By CIOinsight  |  Posted 12-13-2002 Print


EUC with HCI: Why It Matters

: What's the Secret to Keeping Your Legacy Systems?">

Analysis: What's the Secret to Keeping Your Legacy Systems?

Judging by this month's survey, legacy systems don't tie agile companies down. And that's not because agile firms don't have them. True, agile companies have fewer legacy systems, and they spend less on them. But agile firms find their legacy systems to be far more useful than at companies that, according to our respondents, cannot respond as quickly to market changes. What's the secret? It isn't the technology, experts and CIOs told us, or the age of these systems. It's the people behind them.

Problems arise when the people who create and update legacy systems move on, and the system becomes a mystery. "Many of these systems are rooted in the 1970s and 1980s, and people retire," says William Ulrich, president of Tactical Strategy Group in Soquel, Calif., and author of Legacy Systems: Transformation Strategies. "In some cases, the people who maintain them today aren't even as old as the systems themselves. Less agile companies probably don't understand their legacy systems. The people maintaining them may not know where certain functions are being performed or how—which systems use which data, how data is defined or exactly what the business rules are."

Smart companies make sure they have people on staff who understand the ins and outs of their old systems. At Springfield Remanufacturing Corp. in Springfield, Mo., CIO Lloyd Ellis and two programmers maintain a 25-year-old database that tracks tens of thousands of parts used to remanufacture car, truck and tractor components. Begun in 1983 as a single operation, Springfield today is a collection of 12 wholly owned operating companies, with as many other partnerships. As the company expanded into new markets when opportunities arose, the database kept up. Ellis says he's kept it because new off-the-shelf packages won't integrate well with his legacy data. Still, he has managed to modernize, deploying newer, Web-based technologies on top of the database.

"I have to make sure I have people trained to work on the database," Ellis says. "My programmers and I are constantly modifying the system as we add new businesses and as the businesses change their strategies. If one of my programmers leaves, it would probably take a year to bring someone in and get them trained. I have to be aware of the age of my employees and their plans for the future."

Ulrich says CIOs can inadvertently get into trouble. "I see people try to save money by cutting 10 percent of their personnel, and they let go the people who understand these systems. Then the CIO says, 'I can't change the system.'"

CIOs must also deftly manage another group of people: the end users in the business units. "Often when business managers change, the new one wants to change the system," Ellis says. "I stay closely involved with what they're really asking for. I may be able to get the result they want without rewriting the code."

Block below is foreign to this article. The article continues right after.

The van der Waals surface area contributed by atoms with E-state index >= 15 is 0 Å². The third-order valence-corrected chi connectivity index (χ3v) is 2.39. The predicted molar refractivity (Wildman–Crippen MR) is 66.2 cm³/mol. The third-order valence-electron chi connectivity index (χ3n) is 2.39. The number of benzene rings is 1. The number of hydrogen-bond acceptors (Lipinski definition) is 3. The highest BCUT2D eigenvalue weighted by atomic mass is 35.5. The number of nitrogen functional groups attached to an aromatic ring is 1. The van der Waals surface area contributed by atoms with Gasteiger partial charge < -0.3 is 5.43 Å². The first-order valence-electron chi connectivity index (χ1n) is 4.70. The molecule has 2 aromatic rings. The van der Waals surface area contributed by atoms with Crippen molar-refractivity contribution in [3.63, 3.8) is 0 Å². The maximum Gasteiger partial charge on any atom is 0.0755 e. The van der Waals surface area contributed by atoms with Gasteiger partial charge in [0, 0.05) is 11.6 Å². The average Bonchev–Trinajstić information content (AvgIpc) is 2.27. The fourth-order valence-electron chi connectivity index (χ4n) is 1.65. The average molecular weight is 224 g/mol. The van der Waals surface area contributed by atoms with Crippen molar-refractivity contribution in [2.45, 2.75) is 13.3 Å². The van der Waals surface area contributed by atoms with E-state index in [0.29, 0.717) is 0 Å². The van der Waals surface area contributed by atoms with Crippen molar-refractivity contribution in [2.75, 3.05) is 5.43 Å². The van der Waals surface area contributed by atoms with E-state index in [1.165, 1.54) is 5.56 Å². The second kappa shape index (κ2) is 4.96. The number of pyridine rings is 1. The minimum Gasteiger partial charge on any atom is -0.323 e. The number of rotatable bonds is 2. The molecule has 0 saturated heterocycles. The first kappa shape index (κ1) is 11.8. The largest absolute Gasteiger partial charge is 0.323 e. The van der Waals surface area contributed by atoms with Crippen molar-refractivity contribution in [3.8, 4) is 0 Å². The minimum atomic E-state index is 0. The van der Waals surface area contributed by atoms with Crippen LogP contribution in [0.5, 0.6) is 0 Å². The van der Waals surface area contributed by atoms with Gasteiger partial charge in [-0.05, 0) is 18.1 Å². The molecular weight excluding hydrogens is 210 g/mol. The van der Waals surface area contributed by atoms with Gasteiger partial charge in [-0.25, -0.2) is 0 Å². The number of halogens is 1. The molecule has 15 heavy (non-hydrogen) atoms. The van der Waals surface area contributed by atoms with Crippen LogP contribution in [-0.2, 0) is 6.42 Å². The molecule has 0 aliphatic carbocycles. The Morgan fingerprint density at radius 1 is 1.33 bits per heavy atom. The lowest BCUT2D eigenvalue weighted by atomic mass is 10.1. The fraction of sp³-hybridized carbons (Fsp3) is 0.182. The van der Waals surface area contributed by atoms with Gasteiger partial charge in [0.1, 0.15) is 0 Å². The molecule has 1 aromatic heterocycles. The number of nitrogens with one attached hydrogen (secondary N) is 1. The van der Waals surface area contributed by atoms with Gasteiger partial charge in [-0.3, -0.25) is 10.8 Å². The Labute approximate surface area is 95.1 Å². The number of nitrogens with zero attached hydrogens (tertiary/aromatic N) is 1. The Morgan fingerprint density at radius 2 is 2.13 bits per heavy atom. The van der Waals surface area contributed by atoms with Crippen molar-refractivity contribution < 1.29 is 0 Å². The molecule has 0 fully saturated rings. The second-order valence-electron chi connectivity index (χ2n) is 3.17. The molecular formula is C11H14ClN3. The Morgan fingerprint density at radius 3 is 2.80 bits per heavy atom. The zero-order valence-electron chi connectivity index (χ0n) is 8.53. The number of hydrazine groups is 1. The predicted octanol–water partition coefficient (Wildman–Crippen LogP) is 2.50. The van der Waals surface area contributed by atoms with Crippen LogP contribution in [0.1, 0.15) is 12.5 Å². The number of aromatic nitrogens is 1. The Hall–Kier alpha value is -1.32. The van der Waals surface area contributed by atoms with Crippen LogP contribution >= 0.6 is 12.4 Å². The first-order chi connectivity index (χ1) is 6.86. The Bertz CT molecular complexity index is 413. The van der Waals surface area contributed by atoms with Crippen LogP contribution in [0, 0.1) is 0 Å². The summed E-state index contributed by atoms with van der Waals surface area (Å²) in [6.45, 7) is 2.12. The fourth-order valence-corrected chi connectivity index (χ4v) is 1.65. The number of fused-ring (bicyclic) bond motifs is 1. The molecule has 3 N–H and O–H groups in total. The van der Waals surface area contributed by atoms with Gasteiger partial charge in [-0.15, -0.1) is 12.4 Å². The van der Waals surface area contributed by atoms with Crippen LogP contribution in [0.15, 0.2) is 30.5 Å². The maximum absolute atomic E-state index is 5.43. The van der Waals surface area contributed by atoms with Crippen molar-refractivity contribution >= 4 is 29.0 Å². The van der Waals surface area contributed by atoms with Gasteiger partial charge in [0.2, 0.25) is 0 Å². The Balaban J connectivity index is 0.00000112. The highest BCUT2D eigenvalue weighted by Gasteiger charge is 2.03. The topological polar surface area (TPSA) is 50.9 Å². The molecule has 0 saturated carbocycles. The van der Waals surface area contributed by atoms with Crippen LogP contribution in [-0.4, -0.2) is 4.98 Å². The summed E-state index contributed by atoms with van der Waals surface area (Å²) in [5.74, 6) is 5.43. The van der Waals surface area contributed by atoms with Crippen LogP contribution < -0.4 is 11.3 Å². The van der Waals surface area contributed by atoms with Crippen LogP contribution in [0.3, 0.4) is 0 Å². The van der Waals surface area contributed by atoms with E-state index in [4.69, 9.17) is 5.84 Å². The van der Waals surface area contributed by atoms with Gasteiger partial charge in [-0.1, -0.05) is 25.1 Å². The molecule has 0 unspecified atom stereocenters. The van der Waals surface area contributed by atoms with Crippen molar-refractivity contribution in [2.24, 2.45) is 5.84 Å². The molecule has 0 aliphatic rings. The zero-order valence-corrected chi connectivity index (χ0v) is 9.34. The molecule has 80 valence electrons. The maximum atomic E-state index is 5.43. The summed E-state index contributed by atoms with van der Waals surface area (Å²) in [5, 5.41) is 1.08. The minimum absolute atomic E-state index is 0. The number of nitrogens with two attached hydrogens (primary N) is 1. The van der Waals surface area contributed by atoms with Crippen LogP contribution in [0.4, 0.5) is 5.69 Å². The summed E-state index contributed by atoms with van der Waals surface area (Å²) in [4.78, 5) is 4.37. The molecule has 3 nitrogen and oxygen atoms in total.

Since even knowledgeable maintenance technicians don't have all the answers, it's critical that vendors keep people who understand their old products. "We're fortunate that the company we purchased the system from is still in business, and the guy we dealt with is still there," Ellis says. "If I've got a problem I can't resolve, I call him."

Effective vendor management and good contracts are key to controlling legacy system costs, and controlling these costs is one mark of an agile company, says Mark Vanston, a senior research analyst with Meta Group. "If you have a mainframe and add on a new application, a secondary vendor might say you've increased the utilization rate and try to charge you more. Successful companies have good processes around legacy asset management and cost management."

Successful companies also manage the problem of systems outlasting people by documenting the changes they make, leaving a trail for others in the future. "We have requirements and standards so that changes are documented," Ellis says. "Then within the program itself we note what changes were made so people coming behind will have an idea."

Says Ulrich: "A large insurance company might have 200 million lines of code, and an average programmer can understand only a few dozen lines a day." Careful documentation of the inner workings of the system, on the other hand, can reveal "where the business rules are located in the code, how they relate to other business rules, and how they tie back to the data and to the business processes. This isn't difficult to do if it's done over a period of time. An agile company will be able to understand its system and continually document its changes."

"Agile companies recognize the value of their legacy systems," Meta's Vanston notes. But they also recognize the value of the people who keep these systems viable, and ensure that they, or at least their knowledge, remain with the firm. Says Ulrich: "The difference between successful and unsuccessful companies is how they let that baseline evolve and whether they attempted to retain the intelligence about the systems they are running every day."—Terry A. Kirkpatrick


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